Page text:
Earlier today I had an interesting conversation with one of my college students. She has disabilities that challenge her and make normal tasks difficult. And the crux of the conversation was spent on her complaining about how difficult it is to get certain responsibilities done for some classes.
Although I could sympathize with the fact that she does have more to deal with than the average college student I couldn't allow myself to feed her self pity. I have had the privilege of teaching a few individuals with handicaps and in my opinion they surpass those of us who are "normal" in many ways.
So I chose my words carefully and in a respectful manner shared with her that we should never compare ourselves to others or expect ourselves to be perfect. It is a lesson that she will have to learn with time and through repeated experience. But she was open and attentive to what I said and that gave me hope that I was an encouragement to her.
When I returned home from work I was still thinking about many things we talked about. And I was reminded that I wrestle with some of the same struggles from time-to-time. I sometimes wish I could do everything right. I get tempted to compare myself to others. I'm single. Most of my peers are married. I'm a musician but I'm not famous. I love to write but I have never written a best seller etc.
I think all of us could find something we think others do so much better. And we may be right. BUT... if we keep feeding those types of thoughts they don't improve the situation. Negative thoughts don't improve anyone's current state for the better. If anything they make things worse.
Comparing ourselves to others, real or imagined, only sets us up for failure. We end up feeling worse about ourselves and end up chasing a phantom standard that was never meant for us to achieve. In fact, for most of us that standard is impossible. The truth is that the very people we so envy look at others in the same way. And we don't know what their personal struggles are so we shouldn't be so quick to wish our lives were like theirs. Remember the saying: Be careful what you wish for.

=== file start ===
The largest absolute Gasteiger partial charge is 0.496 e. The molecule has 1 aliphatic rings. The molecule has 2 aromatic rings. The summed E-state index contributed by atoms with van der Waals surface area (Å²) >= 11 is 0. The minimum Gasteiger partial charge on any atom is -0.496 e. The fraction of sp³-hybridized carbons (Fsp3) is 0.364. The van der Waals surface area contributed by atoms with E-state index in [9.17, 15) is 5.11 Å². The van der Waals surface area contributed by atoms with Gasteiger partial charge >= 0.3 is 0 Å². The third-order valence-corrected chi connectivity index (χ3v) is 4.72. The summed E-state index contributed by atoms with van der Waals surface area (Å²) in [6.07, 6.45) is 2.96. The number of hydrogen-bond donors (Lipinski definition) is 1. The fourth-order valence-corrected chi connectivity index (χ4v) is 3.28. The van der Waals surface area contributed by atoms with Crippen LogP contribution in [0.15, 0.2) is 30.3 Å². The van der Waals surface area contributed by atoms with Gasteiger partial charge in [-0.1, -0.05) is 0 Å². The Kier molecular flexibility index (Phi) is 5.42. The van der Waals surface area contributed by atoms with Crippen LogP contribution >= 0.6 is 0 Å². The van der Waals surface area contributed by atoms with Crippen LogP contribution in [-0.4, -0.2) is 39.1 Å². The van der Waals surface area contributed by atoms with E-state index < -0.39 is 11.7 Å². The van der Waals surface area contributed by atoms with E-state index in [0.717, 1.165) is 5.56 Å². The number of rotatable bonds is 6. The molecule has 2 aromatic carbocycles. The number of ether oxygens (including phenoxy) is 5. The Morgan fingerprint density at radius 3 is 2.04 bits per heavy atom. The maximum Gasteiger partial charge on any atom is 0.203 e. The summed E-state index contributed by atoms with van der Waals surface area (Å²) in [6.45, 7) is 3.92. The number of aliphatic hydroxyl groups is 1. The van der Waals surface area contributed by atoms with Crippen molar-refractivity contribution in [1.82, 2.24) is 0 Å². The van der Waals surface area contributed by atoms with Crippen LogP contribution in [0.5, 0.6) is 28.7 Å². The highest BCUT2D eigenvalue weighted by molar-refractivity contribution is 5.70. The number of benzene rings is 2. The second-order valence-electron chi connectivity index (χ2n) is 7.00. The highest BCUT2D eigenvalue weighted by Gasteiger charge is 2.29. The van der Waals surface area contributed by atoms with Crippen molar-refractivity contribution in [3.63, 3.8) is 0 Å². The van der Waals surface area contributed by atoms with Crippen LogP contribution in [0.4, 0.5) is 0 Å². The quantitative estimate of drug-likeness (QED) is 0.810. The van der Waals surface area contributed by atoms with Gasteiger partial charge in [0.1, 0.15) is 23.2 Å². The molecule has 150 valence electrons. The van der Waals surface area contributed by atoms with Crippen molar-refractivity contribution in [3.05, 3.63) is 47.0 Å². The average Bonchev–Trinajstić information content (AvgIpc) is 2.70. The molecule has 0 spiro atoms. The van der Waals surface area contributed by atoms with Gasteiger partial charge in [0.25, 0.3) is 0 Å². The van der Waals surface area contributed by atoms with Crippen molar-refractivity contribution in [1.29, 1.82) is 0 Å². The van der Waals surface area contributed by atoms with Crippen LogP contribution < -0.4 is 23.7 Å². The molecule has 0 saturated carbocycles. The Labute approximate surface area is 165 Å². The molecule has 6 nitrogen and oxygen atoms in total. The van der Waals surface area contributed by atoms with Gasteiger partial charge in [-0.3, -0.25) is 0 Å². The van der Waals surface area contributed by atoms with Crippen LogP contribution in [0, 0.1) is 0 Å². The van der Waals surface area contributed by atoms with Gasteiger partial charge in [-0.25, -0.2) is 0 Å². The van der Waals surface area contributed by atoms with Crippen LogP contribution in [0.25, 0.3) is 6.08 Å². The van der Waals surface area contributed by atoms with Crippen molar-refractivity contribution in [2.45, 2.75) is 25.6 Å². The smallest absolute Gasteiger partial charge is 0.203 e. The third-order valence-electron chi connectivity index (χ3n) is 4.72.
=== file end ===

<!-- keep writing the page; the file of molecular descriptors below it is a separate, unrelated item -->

As for the issue of perfection, don't defeat yourself before you even have the chance to try. Your 100% may never reach the level of your spouse, or fellow student, or teacher, or neighbor, or co-worker's 100 %. And that's okay.
How can I say that? Because God never asked us to be perfect or be as good as (you fill in the blank.)
And many times we use wrongs that have been done to us or disabilities we may have as an excuse to not do our best. That is laziness. And laziness comes from selfishness. Ultimately, it is a veiled way of lifting our fists to God and saying that we can help ourselves. That if we were just that much better we could fix what is wrong. And this just isn't true.
Colossians 3:17 says, " And whatever you do, whether in word or deed, do it all in the name of the Lord Jesus, giving thanks to God the father through Him."
This verse states that we should live, work, and strive to do whatever we do for God not for ourselves. And we achieve this by nurturing an attitude of thanksgiving. We should be thankful for the things God has given to us. When we compare ourselves or wish to be perfect we are not being thankful. Plain and simple.
So I may not be married but there is so much I am free to do because I don't have the responsibilities of a wife or mother. So I may not be a famous musician but then I can walk anywhere public and "blend" into a crowd without worrying about paparazzi or stalkers. So I may not have written a best seller but then the majority of people can't criticize my every word and thought etc.
Many times what the Bible tells us can be difficult to swallow. But you know what? I have come to realize that in those times when I read something that really hits a tender spot in my heart it is God's way of giving me a personal tough love talk. And I'm thankful that He will always be by my side to do so whenever I need it. And in turn I can do the same for others who need it too... like my student earlier today.